Thursday, February 27

’10 Questions’ beholds beauty in film, theater, art and evolutionary biology

UCLA faculty from different fields such as film and ecology and evolutionary biology responded to the question “What is beauty?” at the panel Tuesday. (Courtesy of Hannah Burnett/UCLA Arts)

This post was updated Oct. 24 at 9:05 p.m.

The “10 Questions” lecture series, which will address a different question each week, doubles as a course for students and a panel open to the public. The series will explore open-ended questions such as “What is beauty?”, “What is failure?” and “What is knowledge?”

Each week’s panel will feature two faculty members from the School of the Arts and Architecture and two faculty members from other departments who will approach the question of the week from the perspective of their academic disciplines.

UCLA faculty from diverse fields such as film and ecology and evolutionary biology responded to the question, “What is beauty?” at the panel Tuesday.

Kathleen McHugh, professor and chair of film, television and digital media, defined beauty in the context of cinema. She said the perceiver of beauty is moved to act, seduce and contemplate the beautiful object, while the role of the object is merely to exist.

McHugh said this concept of beauty is gendered and racialized in Hollywood. She said in movies, white men typically initiate the action while white women are perceived as beautiful objects to be acted upon.

J. Ed Araiza, head of the UCLA School of Theater, Film and Television’s MFA acting program, defined beauty in the context of theater and said beauty can be found in the process of striving for beauty.

Araiza showed the audience the rehearsal process for a play, but did not show the final production. Araiza said he found the rehearsal process more exciting and meaningful than the end product.

“(I see) beauty in expressing yourself through pain and suffering because that is a large part of an artist’s life,” Araiza said.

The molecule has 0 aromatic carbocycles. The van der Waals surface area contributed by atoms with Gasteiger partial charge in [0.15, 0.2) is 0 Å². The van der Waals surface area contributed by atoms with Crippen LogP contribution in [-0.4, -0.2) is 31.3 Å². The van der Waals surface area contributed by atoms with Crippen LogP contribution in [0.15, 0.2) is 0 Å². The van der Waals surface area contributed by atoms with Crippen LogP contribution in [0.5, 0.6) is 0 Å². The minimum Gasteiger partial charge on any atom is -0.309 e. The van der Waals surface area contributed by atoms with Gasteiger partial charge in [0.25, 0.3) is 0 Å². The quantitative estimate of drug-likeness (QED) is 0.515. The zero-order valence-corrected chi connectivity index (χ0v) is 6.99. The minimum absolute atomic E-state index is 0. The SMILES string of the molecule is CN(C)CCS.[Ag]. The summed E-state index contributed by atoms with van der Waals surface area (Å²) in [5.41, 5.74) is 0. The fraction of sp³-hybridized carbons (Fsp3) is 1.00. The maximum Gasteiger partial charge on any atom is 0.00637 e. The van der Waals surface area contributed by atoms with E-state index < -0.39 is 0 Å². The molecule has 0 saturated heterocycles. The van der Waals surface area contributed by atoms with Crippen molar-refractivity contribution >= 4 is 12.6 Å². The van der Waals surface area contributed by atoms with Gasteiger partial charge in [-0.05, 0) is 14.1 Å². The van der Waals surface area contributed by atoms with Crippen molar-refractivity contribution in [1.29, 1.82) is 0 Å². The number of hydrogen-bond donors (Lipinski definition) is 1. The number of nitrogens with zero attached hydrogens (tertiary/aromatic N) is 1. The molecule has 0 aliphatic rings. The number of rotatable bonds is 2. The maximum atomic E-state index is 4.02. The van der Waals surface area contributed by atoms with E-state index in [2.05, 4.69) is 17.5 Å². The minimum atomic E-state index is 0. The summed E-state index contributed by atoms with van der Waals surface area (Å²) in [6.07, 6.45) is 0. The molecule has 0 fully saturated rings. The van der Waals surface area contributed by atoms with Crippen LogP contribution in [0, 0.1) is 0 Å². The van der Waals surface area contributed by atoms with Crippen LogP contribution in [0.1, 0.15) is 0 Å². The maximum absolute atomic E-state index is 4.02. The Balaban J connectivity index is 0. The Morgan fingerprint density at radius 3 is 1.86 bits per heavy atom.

Marla Berns, the director of the Fowler Museum and an adjunct professor of art history, talked about how people from different cultures modify their bodies in accordance with their cultures’ different perceptions of beauty. Berns showed images of people who underwent scarification, a process in which the skin is wounded and the healing process stunted so that the skin may form visible protrusions, thereby allowing for geometric designs to be scarred onto the body. Berns said these scars mark the transition from childhood to adulthood in certain cultures.

Paul Barber, a professor of ecology and evolutionary biology, approached beauty from a biological perspective. Barber showed pictures of different origami folds and said they were examples of how complex features can result from simple materials and designs. He then said this concept of beauty behind origami can be found in nature and showed an image of a ladybug opening its folded wings and taking flight as an example.

Barber gave an example of the biological component of attraction in humans. In a study, researchers had people wear the same T-shirt for a week and place it in a bag. Other people then had to rate how attractive that person is based on the smell of the T-shirt. It turns out the smell is related to the person’s immune function, but people do not think of all this when they think someone smells good and are attracted to them.

Barber said people have to acknowledge the social aspect of beauty is now more important than the biological aspect.

“I think that some people feel the burden of beauty more than others,” Barber said. “I think that is something inherent in human society in general and is not talked about.”

Asavari Tika, a fourth-year neuroscience student, said after the panel she thought beauty was less simple than she originally believed.

“I used to think beauty was easy and breezy,” Tika said. “But after the conversation (I thought) about how it comes from adversity – I think that’s true.”

Opinion columnist | News contributor

Lewis is an Opinion columnist and News contributor.

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